I plan to write an easy understanding review of compressed sensing, which is a popular topic that attracts considerable attention from 2004 and appears being related to more and more fields in recent years. The review will be posted in this blog as a series of notes about several aspects of compressed sensing:
- Compressed sensing reconstruction algorithms ( minimization, sparse signal recovery, reweighted/adaptive );
- Sparse coding (dictionary learning, K-SVD, MOD, MoTIF, FOCUSS);
- Compressed sensing measurement (RIPs);
- Why compressed sensing can exactly recover a sparse signal? (Incoherence, uncertainty principles)
- Compressed sensing and statistics (feature selection, lasso, structure sparsity, covariance selection, group testing, permutation test)
- Compressed sensing and learning (sparse dimension reduction, sparse PCA, data/label compression, model selection)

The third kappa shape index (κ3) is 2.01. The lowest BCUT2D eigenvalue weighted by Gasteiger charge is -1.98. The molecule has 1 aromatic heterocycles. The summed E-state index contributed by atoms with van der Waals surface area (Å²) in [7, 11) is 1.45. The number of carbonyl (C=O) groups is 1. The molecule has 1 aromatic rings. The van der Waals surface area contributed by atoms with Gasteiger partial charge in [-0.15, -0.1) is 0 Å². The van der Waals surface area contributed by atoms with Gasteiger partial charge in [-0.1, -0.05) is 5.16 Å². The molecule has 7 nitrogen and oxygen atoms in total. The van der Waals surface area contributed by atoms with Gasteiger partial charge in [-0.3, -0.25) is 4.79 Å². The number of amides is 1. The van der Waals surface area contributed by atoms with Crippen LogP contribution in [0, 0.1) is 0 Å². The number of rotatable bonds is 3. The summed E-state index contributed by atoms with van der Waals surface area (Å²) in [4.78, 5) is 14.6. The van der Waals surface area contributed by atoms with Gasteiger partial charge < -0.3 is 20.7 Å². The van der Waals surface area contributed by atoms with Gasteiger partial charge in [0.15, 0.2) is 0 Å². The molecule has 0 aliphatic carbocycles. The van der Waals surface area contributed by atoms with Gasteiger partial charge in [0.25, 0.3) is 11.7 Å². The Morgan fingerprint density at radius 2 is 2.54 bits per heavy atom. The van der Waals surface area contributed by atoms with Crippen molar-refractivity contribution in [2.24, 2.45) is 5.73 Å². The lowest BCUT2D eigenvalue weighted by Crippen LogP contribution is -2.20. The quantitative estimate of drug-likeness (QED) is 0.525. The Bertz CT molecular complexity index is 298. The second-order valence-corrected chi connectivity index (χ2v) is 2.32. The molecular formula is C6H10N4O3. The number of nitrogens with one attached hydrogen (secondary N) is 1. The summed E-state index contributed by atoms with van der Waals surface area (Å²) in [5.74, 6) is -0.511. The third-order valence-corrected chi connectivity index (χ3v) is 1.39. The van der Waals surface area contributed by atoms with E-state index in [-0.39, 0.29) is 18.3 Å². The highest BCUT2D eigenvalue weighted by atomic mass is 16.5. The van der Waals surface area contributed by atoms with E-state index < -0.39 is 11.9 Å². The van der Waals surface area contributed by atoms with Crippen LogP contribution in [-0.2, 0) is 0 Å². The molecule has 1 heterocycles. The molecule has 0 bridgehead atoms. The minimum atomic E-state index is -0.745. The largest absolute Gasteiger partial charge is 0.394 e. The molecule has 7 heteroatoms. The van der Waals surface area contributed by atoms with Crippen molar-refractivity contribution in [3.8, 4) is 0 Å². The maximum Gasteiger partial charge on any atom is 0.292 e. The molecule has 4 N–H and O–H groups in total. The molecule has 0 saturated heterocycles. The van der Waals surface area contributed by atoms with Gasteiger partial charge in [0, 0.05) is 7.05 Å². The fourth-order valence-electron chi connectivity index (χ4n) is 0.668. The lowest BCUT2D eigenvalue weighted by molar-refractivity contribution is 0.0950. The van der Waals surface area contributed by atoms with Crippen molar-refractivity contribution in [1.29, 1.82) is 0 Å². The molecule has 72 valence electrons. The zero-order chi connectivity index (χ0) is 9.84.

A brief history of compressed sensing:
The fundamental ideas of compressed sensing can be found from some literatures since 1960. David Dohono develops and completes the theories of compressed sensing in his early papers, e.g., UNCERTAINTY PRINCIPLES AND SIGNAL RECOVERY. Terence Tao and Emmanuel Candes construct the whole theoretical framework in several papers they published from 2005-2006, which can be found here. The rest, as they say, is history.
A brief introduction to compressed sensing:
For a sparse signal , a few measurements (often linear and random, for example, ) much less than what Shannon-Nyquist sampling theorem determines are sufficient to exactly recover the signal by simple convex optimization.
Below is an illustration: